Patience is a Footballing Virtue

Blackburn continued their recovery last night with a 2-0 victory over Sunderland, a result that takes them 6 points clear of a relegation zone they spent most of the early parts of the season in. Under fire boss Steve Kean has led the club to three wins in their last five games and a charge up the table and out of the relegation scrap, for the time being at least.

In my opinion, Blackburn have done well recently on extremely limited resources, and will be safe come the end of this season, and ready to build for next. I’m not saying that finishing in their current position would be something Blackburn fans will be proud of, especially considering they’re one of only a handful of clubs to have won England’s top prize, but it gives them a starting point. Blackburn fans made it even harder for the club to gain morale and momentum with continual protests about their frustrations earlier in the season. At board room level, perhaps the problems run deeper and do need to be addressed, but on the pitch we are unfortunate to once again see a generation of footballing fans expecting instant success, slating a manager in his first foray into management. An environment not many come back from, and one Steve Kean can be proud of keeping his head high throughout.

When Sir Alex Ferguson took over at Manchester United, he finished 11th in two of his first three seasons. In today’s footballing climate, he would not have survived, and United would never have become the footballing force they are today. Sackings this season have included AVB and Neil Warnock, both in their first season of Premier League management with their clubs, Warnock having led QPR to promotion the previous season. Indeed, the AVB situation appears to have been as much to do with squad disruption and disagreements as anything, but in my opinion Warnock’s dismissal was harsh. What have QPR achieved since? They’re certainly one of my tips for relegation, and though Mark Hughes also needs time to rebuild his squad, I see no benefit in bringing him in to try and save a season with 6 months remaining. With relegation rivals Wolves, we’ve seen Mick McCarthy, who has been brilliant for the club, replaced by a relative novice who is expected to turn their season around in no time at all. Wolves are struggling, and TC will inevitably be met with criticism.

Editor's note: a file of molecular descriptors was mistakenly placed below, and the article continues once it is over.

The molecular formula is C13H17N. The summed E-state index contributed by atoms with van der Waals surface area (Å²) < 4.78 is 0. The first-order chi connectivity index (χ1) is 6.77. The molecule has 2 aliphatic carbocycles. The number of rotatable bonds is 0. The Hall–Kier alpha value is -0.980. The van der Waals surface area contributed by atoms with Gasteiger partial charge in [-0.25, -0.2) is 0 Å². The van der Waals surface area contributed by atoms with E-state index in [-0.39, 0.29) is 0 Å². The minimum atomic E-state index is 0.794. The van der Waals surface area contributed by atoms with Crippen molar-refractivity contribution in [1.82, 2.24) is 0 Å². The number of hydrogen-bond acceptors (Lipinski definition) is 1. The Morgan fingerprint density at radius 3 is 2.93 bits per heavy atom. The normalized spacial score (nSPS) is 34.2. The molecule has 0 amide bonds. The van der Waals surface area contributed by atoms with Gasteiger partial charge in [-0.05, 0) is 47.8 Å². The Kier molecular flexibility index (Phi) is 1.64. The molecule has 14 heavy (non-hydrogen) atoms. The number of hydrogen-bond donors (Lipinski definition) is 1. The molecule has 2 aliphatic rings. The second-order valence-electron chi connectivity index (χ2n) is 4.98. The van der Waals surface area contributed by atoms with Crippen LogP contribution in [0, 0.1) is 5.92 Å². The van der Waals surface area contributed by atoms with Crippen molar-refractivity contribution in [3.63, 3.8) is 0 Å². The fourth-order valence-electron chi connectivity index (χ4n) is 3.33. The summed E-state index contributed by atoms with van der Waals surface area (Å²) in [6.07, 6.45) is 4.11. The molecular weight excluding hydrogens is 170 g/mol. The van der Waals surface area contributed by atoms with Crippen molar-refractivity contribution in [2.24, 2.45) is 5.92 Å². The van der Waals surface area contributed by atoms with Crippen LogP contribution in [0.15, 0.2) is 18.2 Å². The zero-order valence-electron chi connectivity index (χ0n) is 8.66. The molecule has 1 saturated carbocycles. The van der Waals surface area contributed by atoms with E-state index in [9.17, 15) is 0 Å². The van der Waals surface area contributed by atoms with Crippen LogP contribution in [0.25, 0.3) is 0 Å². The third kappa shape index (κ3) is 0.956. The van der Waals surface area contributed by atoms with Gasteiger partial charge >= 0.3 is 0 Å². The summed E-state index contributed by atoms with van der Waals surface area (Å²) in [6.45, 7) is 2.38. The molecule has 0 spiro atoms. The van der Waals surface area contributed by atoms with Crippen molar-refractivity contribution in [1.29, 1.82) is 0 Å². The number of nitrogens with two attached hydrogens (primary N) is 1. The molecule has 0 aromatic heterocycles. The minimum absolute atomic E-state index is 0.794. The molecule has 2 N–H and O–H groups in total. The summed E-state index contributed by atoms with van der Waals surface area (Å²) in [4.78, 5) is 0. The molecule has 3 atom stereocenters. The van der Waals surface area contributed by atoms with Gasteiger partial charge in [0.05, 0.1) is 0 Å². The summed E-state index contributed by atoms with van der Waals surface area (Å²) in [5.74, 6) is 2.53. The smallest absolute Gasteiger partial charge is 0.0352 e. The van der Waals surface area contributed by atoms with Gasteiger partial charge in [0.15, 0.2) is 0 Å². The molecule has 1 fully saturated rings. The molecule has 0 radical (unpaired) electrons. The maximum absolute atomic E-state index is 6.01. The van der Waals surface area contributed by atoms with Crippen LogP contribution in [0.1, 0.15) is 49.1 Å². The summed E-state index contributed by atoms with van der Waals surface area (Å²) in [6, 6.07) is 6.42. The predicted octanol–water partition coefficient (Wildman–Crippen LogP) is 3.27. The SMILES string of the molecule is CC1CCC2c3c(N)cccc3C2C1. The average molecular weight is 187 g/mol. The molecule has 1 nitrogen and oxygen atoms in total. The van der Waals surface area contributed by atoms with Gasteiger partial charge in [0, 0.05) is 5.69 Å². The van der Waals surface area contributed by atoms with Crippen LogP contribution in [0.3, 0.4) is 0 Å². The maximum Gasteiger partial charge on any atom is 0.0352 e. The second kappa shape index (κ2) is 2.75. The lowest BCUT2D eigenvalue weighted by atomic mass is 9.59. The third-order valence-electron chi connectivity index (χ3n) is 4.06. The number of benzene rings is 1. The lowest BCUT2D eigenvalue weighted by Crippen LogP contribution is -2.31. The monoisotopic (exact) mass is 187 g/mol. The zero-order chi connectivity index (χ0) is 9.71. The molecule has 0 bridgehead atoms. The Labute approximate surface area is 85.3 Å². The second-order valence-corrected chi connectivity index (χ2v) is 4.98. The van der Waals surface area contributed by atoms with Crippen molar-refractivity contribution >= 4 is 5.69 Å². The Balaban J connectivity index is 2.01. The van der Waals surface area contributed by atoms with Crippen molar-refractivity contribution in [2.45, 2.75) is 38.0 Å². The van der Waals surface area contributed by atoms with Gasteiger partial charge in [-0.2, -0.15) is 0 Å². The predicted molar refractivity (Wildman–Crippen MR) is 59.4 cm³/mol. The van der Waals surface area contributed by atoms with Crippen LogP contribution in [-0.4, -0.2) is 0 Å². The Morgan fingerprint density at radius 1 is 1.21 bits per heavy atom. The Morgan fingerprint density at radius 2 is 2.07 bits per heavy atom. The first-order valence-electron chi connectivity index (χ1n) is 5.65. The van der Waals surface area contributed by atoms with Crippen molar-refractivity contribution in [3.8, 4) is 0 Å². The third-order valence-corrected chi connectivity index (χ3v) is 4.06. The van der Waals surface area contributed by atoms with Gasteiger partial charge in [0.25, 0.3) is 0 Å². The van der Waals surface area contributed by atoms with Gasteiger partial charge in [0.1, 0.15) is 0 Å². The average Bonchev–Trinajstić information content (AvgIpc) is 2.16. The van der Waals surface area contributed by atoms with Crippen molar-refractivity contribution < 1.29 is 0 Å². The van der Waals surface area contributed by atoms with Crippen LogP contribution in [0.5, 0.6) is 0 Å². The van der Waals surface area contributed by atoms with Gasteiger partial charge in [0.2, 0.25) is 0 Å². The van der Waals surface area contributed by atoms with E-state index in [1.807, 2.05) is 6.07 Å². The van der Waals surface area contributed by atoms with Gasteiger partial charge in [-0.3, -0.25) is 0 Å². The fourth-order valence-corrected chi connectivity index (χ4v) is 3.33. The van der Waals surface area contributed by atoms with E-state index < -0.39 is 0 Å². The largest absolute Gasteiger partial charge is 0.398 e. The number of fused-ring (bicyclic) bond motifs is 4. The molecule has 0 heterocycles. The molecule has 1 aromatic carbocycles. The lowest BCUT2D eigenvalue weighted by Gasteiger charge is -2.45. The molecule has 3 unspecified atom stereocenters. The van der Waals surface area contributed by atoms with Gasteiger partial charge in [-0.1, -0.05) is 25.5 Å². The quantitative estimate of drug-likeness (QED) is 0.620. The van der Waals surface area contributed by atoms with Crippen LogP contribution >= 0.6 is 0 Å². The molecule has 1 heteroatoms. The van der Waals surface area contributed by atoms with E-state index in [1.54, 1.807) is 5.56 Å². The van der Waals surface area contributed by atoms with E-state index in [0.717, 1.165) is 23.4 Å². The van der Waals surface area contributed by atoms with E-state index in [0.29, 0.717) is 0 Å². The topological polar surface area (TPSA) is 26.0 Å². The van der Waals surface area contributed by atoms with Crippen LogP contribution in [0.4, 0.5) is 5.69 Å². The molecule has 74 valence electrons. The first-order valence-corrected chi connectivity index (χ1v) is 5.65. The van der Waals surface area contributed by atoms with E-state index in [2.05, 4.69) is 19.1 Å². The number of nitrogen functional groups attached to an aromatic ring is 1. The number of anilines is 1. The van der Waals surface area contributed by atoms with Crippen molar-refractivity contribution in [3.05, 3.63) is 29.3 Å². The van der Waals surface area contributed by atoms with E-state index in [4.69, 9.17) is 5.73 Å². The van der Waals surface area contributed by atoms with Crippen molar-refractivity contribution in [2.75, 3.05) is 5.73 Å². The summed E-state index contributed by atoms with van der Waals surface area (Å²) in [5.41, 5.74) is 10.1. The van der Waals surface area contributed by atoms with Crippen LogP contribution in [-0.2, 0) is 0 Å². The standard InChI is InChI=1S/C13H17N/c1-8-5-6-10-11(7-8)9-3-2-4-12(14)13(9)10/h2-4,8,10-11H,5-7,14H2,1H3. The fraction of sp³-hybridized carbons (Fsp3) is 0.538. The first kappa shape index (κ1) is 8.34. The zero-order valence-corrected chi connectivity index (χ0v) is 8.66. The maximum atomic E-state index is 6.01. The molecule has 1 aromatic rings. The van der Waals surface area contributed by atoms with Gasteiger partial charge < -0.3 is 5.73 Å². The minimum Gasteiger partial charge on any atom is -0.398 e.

Management can be a thankless task. I’m not trying to say that Steve Kean is on the verge of returning Blackburn to glory, but being realistic his achievements considering his resources and the pressure he’s under have been admirable. I, for one, wish Steve a long and successful management career, and hope he gets the support needed to achieve it.


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